We share plenty of features with apes, but the shape of our feet isn't one of them. So that makes the discovery of human-like footprints dating back 5.7 million years – a time when our ancestors were thought to still be getting around on ape-like feet – a surprising one. Further confounding the mystery is the fact that these prints were found in the Greek islands, implying hominins left Africa much earlier than our current narrative suggests.
Fossilized bones and footprints have helped us piece together the history of human evolution. One of the earliest hominins – ancestors of ours that are more closely related to humans than chimps – was a species called Ardipithecus ramidus, which is known from over 100 specimens. Living about 4.4 million years ago, it had an ape-like foot, with the hallux (the big toe) pointing out sideways rather than falling in line like ours. Fast-forward about 700,000 years, and a set of footprints from Laetoli in Tanzania shows that a more human foot shape had evolved by then.
Enter the newly-discovered footprints. Found in Trachilos in western Crete, they have a distinctly human-like shape, with a big toe of a similar size, shape and position to ours. They appear to have been made by a more primitive hominin than the creature that left the Laetoli prints, but there's a problem: they also predate Ardipithecus by about 1.3 million years. That means a human-like foot had evolved much earlier than previously thought, throwing a spanner into the accepted idea that the ape-footed Ardipithecus was a direct human ancestor.
These footprints were fairly clearly dated to the Miocene period, about 5.7 million years ago. According to the researchers, they lie in a layer of rock just below a distinctive layer that formed when the Mediterranean sea dried out, about 5.6 million years ago. To further back up the dating, the team analyzed the age of marine microfossils from sections of rock above and below the prints.
But the age of the Trachilos tracks isn't the only mysterious feature about them: where they were found is also key. Until recently, the fossil record suggested that hominins originated in Africa and didn't expand into Europe and Asia until about 1.8 million years ago. But these prints indicate that something with remarkably humanoid feet was traipsing through Greece millions of years earlier than conventional wisdom holds.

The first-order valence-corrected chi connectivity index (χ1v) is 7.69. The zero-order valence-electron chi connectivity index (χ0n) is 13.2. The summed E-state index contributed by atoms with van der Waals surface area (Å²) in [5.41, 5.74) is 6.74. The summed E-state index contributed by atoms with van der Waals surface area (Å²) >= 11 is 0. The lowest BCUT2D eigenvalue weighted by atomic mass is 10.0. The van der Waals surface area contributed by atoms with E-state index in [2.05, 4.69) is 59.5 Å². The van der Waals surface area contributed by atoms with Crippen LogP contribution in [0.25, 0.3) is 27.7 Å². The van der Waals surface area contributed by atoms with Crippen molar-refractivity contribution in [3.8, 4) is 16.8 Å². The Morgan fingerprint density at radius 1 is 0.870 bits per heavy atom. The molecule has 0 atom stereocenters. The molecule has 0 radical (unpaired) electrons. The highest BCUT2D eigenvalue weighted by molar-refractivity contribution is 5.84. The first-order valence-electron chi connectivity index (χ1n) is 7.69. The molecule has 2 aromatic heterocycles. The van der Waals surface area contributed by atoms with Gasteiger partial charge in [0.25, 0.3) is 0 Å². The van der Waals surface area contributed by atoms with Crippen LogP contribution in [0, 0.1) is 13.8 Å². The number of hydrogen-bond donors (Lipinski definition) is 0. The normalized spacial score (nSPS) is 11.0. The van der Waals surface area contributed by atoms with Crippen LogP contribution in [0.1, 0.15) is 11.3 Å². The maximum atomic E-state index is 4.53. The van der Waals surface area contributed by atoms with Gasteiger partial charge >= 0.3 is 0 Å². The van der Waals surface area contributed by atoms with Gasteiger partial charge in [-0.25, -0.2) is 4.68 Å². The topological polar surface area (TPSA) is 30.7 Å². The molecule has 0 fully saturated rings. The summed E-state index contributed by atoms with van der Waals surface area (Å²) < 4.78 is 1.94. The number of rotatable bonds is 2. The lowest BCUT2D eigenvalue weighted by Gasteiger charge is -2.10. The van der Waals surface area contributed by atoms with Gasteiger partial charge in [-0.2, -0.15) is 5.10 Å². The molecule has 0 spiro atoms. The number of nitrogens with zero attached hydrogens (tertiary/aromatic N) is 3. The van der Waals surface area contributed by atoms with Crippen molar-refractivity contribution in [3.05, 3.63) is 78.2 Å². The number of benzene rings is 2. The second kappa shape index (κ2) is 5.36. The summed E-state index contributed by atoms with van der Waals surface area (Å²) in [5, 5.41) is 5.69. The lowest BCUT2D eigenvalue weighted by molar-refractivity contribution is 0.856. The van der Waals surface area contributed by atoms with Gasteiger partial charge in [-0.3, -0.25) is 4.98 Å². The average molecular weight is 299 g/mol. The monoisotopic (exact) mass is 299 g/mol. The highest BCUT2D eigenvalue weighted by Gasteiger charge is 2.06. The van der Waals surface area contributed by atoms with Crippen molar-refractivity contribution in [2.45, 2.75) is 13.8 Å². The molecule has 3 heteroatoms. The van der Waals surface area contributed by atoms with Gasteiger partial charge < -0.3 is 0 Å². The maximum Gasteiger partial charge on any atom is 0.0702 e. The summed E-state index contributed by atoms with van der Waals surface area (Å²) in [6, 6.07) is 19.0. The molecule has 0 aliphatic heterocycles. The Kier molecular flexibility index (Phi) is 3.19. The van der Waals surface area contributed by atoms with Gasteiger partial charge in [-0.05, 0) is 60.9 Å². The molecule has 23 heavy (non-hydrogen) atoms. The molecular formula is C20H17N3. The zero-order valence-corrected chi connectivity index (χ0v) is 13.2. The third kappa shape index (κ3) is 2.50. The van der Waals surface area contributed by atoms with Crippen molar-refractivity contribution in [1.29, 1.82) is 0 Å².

Interestingly, this find lines up with another recent discovery that could rewrite human history. Back in May, a study described 7 million-year-old bones of a hominin species called Graecopithecus freybergi, which were discovered in Greece and Bulgaria. That find represented such a huge discrepancy from the current thinking that the researchers pondered whether it meant that the human and chimp branches of the family tree originally split in Europe, and not Africa. The new study might correlate that conclusion.
"This discovery challenges the established narrative of early human evolution head-on and is likely to generate a lot of debate," says Per Ahlberg, last author of the paper. "Whether the human origins research community will accept fossil footprints as conclusive evidence of the presence of hominins in the Miocene of Crete remains to be seen."
The research was published in the journal Proceedings of the Geologist's Association.
Source: Uppsala University
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